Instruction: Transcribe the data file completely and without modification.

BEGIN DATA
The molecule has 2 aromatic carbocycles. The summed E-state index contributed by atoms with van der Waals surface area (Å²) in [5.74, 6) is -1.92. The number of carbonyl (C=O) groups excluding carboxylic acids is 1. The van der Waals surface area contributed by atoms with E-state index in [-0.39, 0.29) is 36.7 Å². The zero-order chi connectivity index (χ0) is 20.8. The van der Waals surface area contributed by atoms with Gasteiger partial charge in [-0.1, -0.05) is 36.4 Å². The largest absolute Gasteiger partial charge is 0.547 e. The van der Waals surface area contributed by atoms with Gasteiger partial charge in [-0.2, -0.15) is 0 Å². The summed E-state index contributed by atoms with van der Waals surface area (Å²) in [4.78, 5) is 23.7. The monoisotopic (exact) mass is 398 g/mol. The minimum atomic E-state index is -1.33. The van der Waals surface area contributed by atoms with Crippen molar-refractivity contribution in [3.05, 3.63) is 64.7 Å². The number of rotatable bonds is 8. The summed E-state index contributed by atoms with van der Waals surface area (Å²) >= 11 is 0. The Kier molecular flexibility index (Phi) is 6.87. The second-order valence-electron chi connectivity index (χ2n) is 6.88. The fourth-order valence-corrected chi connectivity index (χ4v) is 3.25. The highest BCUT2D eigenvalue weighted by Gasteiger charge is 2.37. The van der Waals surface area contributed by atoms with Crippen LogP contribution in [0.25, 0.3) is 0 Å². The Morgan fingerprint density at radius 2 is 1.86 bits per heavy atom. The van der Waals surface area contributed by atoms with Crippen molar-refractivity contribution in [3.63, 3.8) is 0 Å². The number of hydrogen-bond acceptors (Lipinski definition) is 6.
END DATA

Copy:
The molecule has 2 aromatic carbocycles. The summed E-state index contributed by atoms with van der Waals surface area (Å²) in [5.74, 6) is -1.92. The number of carbonyl (C=O) groups excluding carboxylic acids is 1. The van der Waals surface area contributed by atoms with E-state index in [-0.39, 0.29) is 36.7 Å². The zero-order chi connectivity index (χ0) is 20.8. The van der Waals surface area contributed by atoms with Gasteiger partial charge in [-0.1, -0.05) is 36.4 Å². The largest absolute Gasteiger partial charge is 0.547 e. The van der Waals surface area contributed by atoms with Gasteiger partial charge in [-0.2, -0.15) is 0 Å². The summed E-state index contributed by atoms with van der Waals surface area (Å²) in [4.78, 5) is 23.7. The monoisotopic (exact) mass is 398 g/mol. The minimum atomic E-state index is -1.33. The van der Waals surface area contributed by atoms with Crippen molar-refractivity contribution in [3.05, 3.63) is 64.7 Å². The number of rotatable bonds is 8. The summed E-state index contributed by atoms with van der Waals surface area (Å²) >= 11 is 0. The Kier molecular flexibility index (Phi) is 6.87. The second-order valence-electron chi connectivity index (χ2n) is 6.88. The fourth-order valence-corrected chi connectivity index (χ4v) is 3.25. The highest BCUT2D eigenvalue weighted by Gasteiger charge is 2.37. The van der Waals surface area contributed by atoms with Crippen LogP contribution in [0.25, 0.3) is 0 Å². The Morgan fingerprint density at radius 2 is 1.86 bits per heavy atom. The van der Waals surface area contributed by atoms with Crippen molar-refractivity contribution in [3.63, 3.8) is 0 Å². The number of hydrogen-bond acceptors (Lipinski definition) is 6.